Manchester, Manchester University Press, 2005, ISBN: 071905527
University of East Anglia
Date accessed: 26 May, 2016
Raymond Gillespie's Reading Ireland sketches the impact of print in early-modern Ireland. It is a wide ranging and stimulating overview that touches upon many of the themes that have shaped recent histories of books in other European countries, but especially in Britain.
It falls into three parts. The first discusses the social impact and social meanings of print. In chapter 1 Gillespie explores the relations between and among oral communications, printed books and manuscripts, and, fascinatingly, the iconic value of books in a low-literacy society. In chapter 2 he looks at changes in writing practices and attitudes to writing that develop through the exchange and production of property deeds. These are the consequence of political centralisation, and thus initially affect the English within the Pale, though they soon extended into the provinces. The spread of a 'textual culture' in Ireland, and the consequent increases in literacy, is closely related to legal documentation of land ownership. The second part traces the introduction and establishment of print in Ireland between 1550 and 1700, and is mainly focused on printing and the book trade. Chapter 3 tells the story of 'the coming of print' from 1550 to 1650, during which the development of the trade was restricted by under-capitalisation. Expansion was given a fillip by the 1641 rebellion, and the impact of war sharpened political polemic. Nonetheless, throughout the seventeenth century the Irish book trade had a 'colonial feel' because it was dominated by English language books, by imported books and imported printing conventions. It was the lack of capital investment, the significance of imports and linguistic division that distinguished the ascendancy of the book in Ireland from that in England. Nonetheless, as chapter 4 shows, print did triumph in the later seventeenth century, and in doing so it spread from Dublin into the provinces. This development was linked to both 'the rise of bilingualism' and entrepreneurial ambition.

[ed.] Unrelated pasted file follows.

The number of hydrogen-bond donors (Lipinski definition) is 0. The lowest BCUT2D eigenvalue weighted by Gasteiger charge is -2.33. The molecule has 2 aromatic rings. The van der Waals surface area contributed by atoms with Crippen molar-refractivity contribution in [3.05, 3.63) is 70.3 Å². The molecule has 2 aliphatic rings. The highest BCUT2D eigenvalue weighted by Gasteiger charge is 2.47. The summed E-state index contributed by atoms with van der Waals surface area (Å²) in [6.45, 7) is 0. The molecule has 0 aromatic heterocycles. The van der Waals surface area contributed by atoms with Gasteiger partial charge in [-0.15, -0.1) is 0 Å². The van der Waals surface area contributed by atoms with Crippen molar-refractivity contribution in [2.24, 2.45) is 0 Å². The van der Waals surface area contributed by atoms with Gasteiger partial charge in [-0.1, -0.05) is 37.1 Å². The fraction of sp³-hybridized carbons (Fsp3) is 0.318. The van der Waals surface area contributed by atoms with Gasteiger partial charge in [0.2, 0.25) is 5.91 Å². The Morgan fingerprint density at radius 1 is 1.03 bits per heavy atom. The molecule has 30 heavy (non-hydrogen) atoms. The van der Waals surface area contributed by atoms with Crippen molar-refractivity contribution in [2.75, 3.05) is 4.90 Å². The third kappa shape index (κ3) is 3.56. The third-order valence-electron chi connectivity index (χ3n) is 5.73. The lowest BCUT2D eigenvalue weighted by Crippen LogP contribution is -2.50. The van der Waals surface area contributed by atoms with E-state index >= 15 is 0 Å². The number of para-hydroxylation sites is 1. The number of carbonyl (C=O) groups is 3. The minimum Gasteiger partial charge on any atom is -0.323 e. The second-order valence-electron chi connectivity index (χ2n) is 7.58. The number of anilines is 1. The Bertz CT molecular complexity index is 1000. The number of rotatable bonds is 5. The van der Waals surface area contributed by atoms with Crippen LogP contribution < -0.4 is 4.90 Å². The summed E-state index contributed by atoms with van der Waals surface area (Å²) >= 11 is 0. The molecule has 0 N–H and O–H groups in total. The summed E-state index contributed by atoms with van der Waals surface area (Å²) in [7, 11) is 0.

The third part consists of three chapters on reception and reading, and uses a variety of evidence, both manuscript and printed, to show how readers responded, or were intended to respond to the advent of print. 'Reading for power' looks at the role of print in state formation, including the use of legal manuals, military manuals, propaganda and pre-printed forms for leases and other legal transactions. Print was increasingly used by state and church for practical purposes, but also to shape and influence culture through literary technologies. Readers were nonetheless able to resist print and to put it to their own uses. Chapter 6, 'Reading for salvation', looks at the devotional uses of reading. It considers the use of print in a range of religious communities, and suggests the relative importance of devotion over doctrine. Print was, however, used to challenge custom, and Gillespie writes of 'a new, orderly spirituality' that developed out of print culture. This account, especially when considered alongside the arguments concerning print and state formation, suggests some sympathy for Elizabeth Eisenstein's thesis about the early-modern print revolution, though Gillespie does not position himself in this debate.(1) Among the several interesting readers discussed here is Elizabeth Freke, who composed emblems based on Scripture as an interpretative exercise during her reading (p. 137); and among the interesting themes is the smuggling of catholic works. The final chapter, 'Reading for profit and pleasure', looks at a miscellany of other kinds of reading matter: chapbooks, histories, news, etc. This chapter is a little too fragmentary to be satisfying: it neither situates these materials in the context of broader print culture nor offers a thesis for their development. I would have particularly have liked more on the rise of news media, its movement between areas and languages, and more on almanacs. Gillespie suggests that chapbooks were potentially used as reading materials before school: Lori Humphrey Newcomb has unearthed an example of a chapbook version of Robert Greene's Pandosto (the main source for Shakespeare's Winter's Tale) being used as a school textbook in nineteenth-century Ireland.(2) This wonderful example of an improvisatory attitude towards the printed text suggests room for a more sustained and integrative picture of cultural translation and the penetration and uses of texts.